New Auburn Builds a New Church

New Auburn Builds a New Church

Jan 23, 2017

This month, we are happy to print the first article submitted in response to our request for local church history stories! See the January 2017 Sabbath Recorder for more information or contact Nick Kersten if  you have your own story you would like to submit for consideration!”

By Donna Sanford Bond

SDB Church of Shiloh, NJ

“Ilou,” Daddy said, “We’ve been called to New Auburn, Wisconsin, to help them build a new church. God is leading me to accept. I can keep writing The Helping Hand lessons there and we will have a real house with a new bathroom!” I was six years old and we lived in an upstairs apartment over a converted cheese factory in Independence, NY. The year was 1955.

So we loaded up our Studebaker, a two-wheeled trailer and a top carrier, and started our three-leg journey to a place where icicles would soon reach from the porch roof to the ground. First stop was Mommy’s childhood home outside Jackson Center, OH, for Thanksgiving dinner. When we got ready to leave in the morning, Grandma Miars surprised us by adding her little suitcase and a bag lunch to the heap and piling in beside my brothers, Doug and Dean, ages 3 and 2, and me in the back seat.

After a weekend in Milton, WI, where my parents had met, we headed up Highway 53 and approached our new hometown. When we saw the 20-by-30-foot white structure across the “frozen tundra” adjacent to a pig farm, we speculated on which house held our “new bathroom.” We were warmly welcomed by a work force, including Genny Pederson and her preschool daughters, Connie and Christine. Mommy’s greeting was, “We have come to build your church.”

Upon examining the church record books, Daddy learned that the church had been talking about a new building for 40 years! At the first business meeting in 1956, the subject was again brought up. Elmer Nelson challenged the assembly: “Why don’t you just give up the idea of building? You know you can’t do it!” Was he using reverse psychology? Perhaps, for the church Moderator was his wife Helen! The motion to build was seconded and carried unanimously.

At a Divine encounter with someone from a neighboring town, Daddy learned of a church that was being torn down. Would it be possible for SDBs to recycle Congregational fixtures? For $625, the building “fund” acquired: stained glass windows with storms, all interior and exterior doors, inside and outside trim, basement windows, rest room facilities, furnace and hardwood flooring in the basement.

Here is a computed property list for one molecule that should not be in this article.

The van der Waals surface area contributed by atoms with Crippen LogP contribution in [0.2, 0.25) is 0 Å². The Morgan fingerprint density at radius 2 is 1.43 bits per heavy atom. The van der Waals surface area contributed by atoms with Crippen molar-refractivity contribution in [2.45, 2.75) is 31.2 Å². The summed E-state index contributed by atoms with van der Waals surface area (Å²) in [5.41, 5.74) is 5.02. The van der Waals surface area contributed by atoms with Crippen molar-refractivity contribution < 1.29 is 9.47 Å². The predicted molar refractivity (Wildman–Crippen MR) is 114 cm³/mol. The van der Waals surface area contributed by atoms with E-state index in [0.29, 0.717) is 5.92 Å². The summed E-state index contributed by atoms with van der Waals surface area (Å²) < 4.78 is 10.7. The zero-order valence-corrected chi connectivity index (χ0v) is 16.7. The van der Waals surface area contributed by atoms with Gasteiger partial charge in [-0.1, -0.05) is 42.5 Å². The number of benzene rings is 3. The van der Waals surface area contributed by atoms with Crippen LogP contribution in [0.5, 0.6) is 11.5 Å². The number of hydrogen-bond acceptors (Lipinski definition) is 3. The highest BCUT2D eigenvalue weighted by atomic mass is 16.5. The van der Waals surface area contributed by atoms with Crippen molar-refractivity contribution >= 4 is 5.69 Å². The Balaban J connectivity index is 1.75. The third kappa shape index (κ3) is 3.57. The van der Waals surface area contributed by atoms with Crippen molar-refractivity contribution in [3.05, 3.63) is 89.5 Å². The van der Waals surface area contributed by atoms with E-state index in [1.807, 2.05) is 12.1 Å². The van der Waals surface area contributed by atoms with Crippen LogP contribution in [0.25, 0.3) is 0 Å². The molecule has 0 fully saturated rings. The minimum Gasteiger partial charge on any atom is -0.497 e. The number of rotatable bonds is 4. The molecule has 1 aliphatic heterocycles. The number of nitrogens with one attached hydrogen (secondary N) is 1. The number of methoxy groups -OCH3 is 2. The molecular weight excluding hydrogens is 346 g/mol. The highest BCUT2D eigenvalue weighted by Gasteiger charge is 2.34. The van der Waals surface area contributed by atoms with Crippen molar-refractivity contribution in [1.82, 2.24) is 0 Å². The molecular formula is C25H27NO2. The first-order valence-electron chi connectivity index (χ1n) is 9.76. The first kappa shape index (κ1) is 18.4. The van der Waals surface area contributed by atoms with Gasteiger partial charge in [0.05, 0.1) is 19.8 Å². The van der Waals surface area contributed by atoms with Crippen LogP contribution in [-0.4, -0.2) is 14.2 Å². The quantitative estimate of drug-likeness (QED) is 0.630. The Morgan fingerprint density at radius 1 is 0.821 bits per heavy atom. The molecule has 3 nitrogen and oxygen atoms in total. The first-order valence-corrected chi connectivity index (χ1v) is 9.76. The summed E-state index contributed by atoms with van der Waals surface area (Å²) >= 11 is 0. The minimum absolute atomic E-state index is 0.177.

Daddy sent the specs of all of these items to his friend, Dr. Wayne Rood in California, an amateur functional church architect, asking for ideas on how to use the castoffs. Dr. Rood responded with blueprints and a scale model (read: “toy”) of the beautiful church pictured here.

Dad’s story is skillfully told in detail in The Autobiography of Don A. Sanford. Even as a child I could see God working through His people and the community at large. Ladies Aid fundraisers introduced me to “Preacher’s Kid Lament”: “No, sorry. The cake is not for us; it’s for the church bazaar/ smorgasbord/bake sale.”

Townspeople with special skills donated time and elbow grease. Previous pastor Dave Clarke brought a crew of nine young people from Colorado, including future pastor Melvin Stephan, to unleash their energy. After Grandma Sanford died, Grandpa came for a visit and dug trenches and laid ductwork. Jess Babcock, a retired mason and carpenter from Milton, and his wife Nina parked their camper in the churchyard three times and shared their talent. Even we children were allowed to paint a section of wall in the fellowship area. It was estimated that 5500 man hours were donated.

On October 12, 1957, the cornerstone was laid and a dedication ceremony was held. Prominently displayed above the platform was a cross composed of tiny interlocking blocks. Jess Babcock had resurrected the 2 x 4 stud from the entrance to the old church and crafted this memorial to the congregation’s past.

By the grace of God and hard work, the New Auburn people had built a $40,000 temple in a tiny town of 300 working class inhabitants. The building was handicapped accessible 30 years before passage of the Americans with Disabilities Act. Other creature comforts of the church (and, for that matter, the parsonage) surpassed some of the members’ homes in terms of electricity and indoor plumbing. It was truly a labor of sacrificial love.

In October 1968 we returned to New Auburn and watched Dad set fire to the mortgage document over a charcoal grill.

While the new building attracted a lot of attention to Seventh Day Baptists, the spirit of God’s people has sustained this body for another 60 years. The interior was designed so that the worship area could be expanded into the fellowship hall and classrooms with a simple rearrangement of movable partitions. Still, there have been occasions when the congregation could really use even MORE space!

To God Be the Glory!

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